Belize is a nation on the eastern coast of Central America, with Caribbean Sea shorelines to the east and dense jungle to the west. Offshore, the massive Belize Barrier Reef, dotted with hundreds of low-lying islands called cayes, hosts rich marine life. Belize’s jungle areas are home to Mayan ruins like Caracol, renowned for its towering pyramid; lagoon-side Lamanai; and Altun Ha, just outside Belize City.
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Great Blue Hole
Plunge into this deep blue hole and you'll discover imposing ancient stalactites (calcium deposits resembling icicles) and coral fringe. Declared a UNESCO World Heritage Site in 1996 — along with six other areas surrounding Belize's barrier reef — the Great Blue Hole remains one of the world's most distinguished scuba sites. Created approximately 10,000 years ago after a cave roof crumbled in, this blue channel contains underwater tunnels, caverns and rock formations.
You'll likely spot marine life lining the coral wall at the surface of the hole. As you descend about 410 feet below sea level, you'll discover the stalactites, but it's unlikely you'll encounter many underwater creatures (except the occasional shark!). Even if you're not a diver, recent visitors recommended snorkeling around the hole and the nearby reefs. Make sure to visit in the dry season, with ideal weather conditions most likely in April and May.
Travel west of Belize City and you'll discover a cluster of ancient Mayan sites, rolling hills, gorgeous sunsets, tranquil butterfly gardens and verdant jungles. In the heart of the Cayo District sits San Ignacio, a small town that boasts traditional culinary dishes and affordable hotels.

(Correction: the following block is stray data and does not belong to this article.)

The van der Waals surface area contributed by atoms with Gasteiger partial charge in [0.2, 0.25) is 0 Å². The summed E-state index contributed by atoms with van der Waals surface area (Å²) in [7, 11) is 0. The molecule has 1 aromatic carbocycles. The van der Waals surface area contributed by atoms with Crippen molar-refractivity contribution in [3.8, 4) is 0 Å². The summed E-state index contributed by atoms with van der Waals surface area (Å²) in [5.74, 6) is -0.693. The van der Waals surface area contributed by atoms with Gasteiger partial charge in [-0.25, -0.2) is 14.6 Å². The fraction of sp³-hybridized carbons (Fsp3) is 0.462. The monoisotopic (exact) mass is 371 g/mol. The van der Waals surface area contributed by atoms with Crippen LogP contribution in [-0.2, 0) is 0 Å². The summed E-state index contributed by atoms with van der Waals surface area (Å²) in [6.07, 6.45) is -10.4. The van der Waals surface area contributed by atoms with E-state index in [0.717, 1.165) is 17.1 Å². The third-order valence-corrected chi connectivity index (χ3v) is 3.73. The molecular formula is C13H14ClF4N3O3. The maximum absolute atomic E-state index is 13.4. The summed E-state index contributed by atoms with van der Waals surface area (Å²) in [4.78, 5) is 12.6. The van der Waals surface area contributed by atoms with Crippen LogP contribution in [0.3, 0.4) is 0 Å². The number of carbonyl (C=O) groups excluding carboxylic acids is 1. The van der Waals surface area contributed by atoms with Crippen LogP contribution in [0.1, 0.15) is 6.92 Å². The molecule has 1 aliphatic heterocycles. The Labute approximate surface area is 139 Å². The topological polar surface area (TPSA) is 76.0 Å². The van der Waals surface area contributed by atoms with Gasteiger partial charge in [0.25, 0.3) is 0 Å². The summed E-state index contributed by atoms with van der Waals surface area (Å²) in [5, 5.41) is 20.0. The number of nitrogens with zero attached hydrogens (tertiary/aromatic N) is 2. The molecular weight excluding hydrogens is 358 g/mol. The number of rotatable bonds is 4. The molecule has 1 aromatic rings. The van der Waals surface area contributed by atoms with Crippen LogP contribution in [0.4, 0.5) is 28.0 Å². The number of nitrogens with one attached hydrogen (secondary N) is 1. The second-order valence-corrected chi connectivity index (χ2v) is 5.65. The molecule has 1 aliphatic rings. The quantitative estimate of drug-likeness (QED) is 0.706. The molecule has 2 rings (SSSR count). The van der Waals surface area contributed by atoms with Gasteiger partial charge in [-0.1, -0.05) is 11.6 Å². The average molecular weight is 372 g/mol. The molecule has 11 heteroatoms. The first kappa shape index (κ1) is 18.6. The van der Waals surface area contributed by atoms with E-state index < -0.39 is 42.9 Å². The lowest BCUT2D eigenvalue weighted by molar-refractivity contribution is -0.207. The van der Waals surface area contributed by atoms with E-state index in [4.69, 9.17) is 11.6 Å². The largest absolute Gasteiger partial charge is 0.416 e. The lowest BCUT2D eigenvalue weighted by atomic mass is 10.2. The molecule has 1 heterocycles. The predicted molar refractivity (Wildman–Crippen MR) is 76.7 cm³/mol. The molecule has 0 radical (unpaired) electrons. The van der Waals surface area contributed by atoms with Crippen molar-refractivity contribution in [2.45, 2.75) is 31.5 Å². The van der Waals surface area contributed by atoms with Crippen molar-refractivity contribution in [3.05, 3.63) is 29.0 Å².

Start your tour just 6 miles south of the town at the ancient Mayan ruin Xunantunich. Set along the Mopan River and less than a mile from the Guatemalan border, the temple at Xunantunich was once a civic ceremonial center for the Mayan people.
From there you'll likely want to drive about 60 miles south on the George Price Highway (also known simply as the Western Highway) to expansive Caracol. The largest Mayan ruin site in Belize, Caracol dates back to 1200 B.C. and served as a home to as many as 120,000 people. The grounds cover 30 square miles and include five plazas, an observatory and more than 35,000 identified buildings, although not all are full excavated.
Perched on the New River Lagoon in northern Belize, this sprawling 960-acre Mayan site stands masked in crocodile art. Lamanai means "submerged crocodile" in Yucatec Mayan, which should give you a good idea of what you'll encounter here: artifacts depicting representations of the reptile, plus crocodiles (and iguanas) crawling along the banks of the New River to catch some sunlight.
Inhabited from about 1500 B.C. to A.D. 1700, Lamanai is the longest-occupied known Mayan site in the world. Its dense compound features three Mayan pyramids, the remains of a 16th-centruy Spanish Church and several noteworthy plazas and temples established during Pre-Classic Mayan rule. You won't want to skip climbing the High Temple, and you'll also want to visit the Mask Temple, which includes ancient artifacts linked to Mayan, Aztec and Olmec rulers. Just come prepared with sunscreen, light clothing and plenty of water.
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